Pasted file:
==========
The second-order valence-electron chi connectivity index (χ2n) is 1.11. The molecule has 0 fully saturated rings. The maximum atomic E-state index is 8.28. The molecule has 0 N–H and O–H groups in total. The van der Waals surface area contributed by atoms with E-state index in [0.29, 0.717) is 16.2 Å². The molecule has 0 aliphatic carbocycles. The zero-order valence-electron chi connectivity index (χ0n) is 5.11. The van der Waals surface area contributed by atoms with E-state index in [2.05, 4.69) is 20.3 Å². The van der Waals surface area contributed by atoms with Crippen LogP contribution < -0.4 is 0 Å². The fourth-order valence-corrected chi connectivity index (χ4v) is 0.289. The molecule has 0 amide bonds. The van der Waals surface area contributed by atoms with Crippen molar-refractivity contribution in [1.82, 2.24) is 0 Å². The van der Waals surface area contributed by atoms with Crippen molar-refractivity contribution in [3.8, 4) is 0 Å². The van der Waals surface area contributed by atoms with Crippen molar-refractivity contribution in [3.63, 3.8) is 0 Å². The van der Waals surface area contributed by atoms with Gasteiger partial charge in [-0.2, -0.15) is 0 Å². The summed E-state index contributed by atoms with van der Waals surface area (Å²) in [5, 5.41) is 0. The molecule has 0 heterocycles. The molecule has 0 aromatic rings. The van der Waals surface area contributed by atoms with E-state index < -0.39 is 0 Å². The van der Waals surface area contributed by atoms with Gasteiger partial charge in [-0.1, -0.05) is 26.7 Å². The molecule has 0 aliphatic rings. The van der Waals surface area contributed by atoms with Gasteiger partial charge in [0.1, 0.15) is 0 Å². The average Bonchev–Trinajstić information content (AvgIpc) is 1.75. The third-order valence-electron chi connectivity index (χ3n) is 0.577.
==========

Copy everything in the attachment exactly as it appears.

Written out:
The second-order valence-electron chi connectivity index (χ2n) is 1.11. The molecule has 0 fully saturated rings. The maximum atomic E-state index is 8.28. The molecule has 0 N–H and O–H groups in total. The van der Waals surface area contributed by atoms with E-state index in [0.29, 0.717) is 16.2 Å². The molecule has 0 aliphatic carbocycles. The zero-order valence-electron chi connectivity index (χ0n) is 5.11. The van der Waals surface area contributed by atoms with E-state index in [2.05, 4.69) is 20.3 Å². The van der Waals surface area contributed by atoms with Crippen LogP contribution < -0.4 is 0 Å². The fourth-order valence-corrected chi connectivity index (χ4v) is 0.289. The molecule has 0 amide bonds. The van der Waals surface area contributed by atoms with Crippen molar-refractivity contribution in [1.82, 2.24) is 0 Å². The van der Waals surface area contributed by atoms with Crippen molar-refractivity contribution in [3.8, 4) is 0 Å². The van der Waals surface area contributed by atoms with Crippen molar-refractivity contribution in [3.63, 3.8) is 0 Å². The van der Waals surface area contributed by atoms with Gasteiger partial charge in [-0.2, -0.15) is 0 Å². The summed E-state index contributed by atoms with van der Waals surface area (Å²) in [5, 5.41) is 0. The molecule has 0 heterocycles. The molecule has 0 aromatic rings. The van der Waals surface area contributed by atoms with E-state index < -0.39 is 0 Å². The van der Waals surface area contributed by atoms with Gasteiger partial charge in [-0.1, -0.05) is 26.7 Å². The molecule has 0 aliphatic rings. The van der Waals surface area contributed by atoms with Gasteiger partial charge in [0.1, 0.15) is 0 Å². The average Bonchev–Trinajstić information content (AvgIpc) is 1.75. The third-order valence-electron chi connectivity index (χ3n) is 0.577.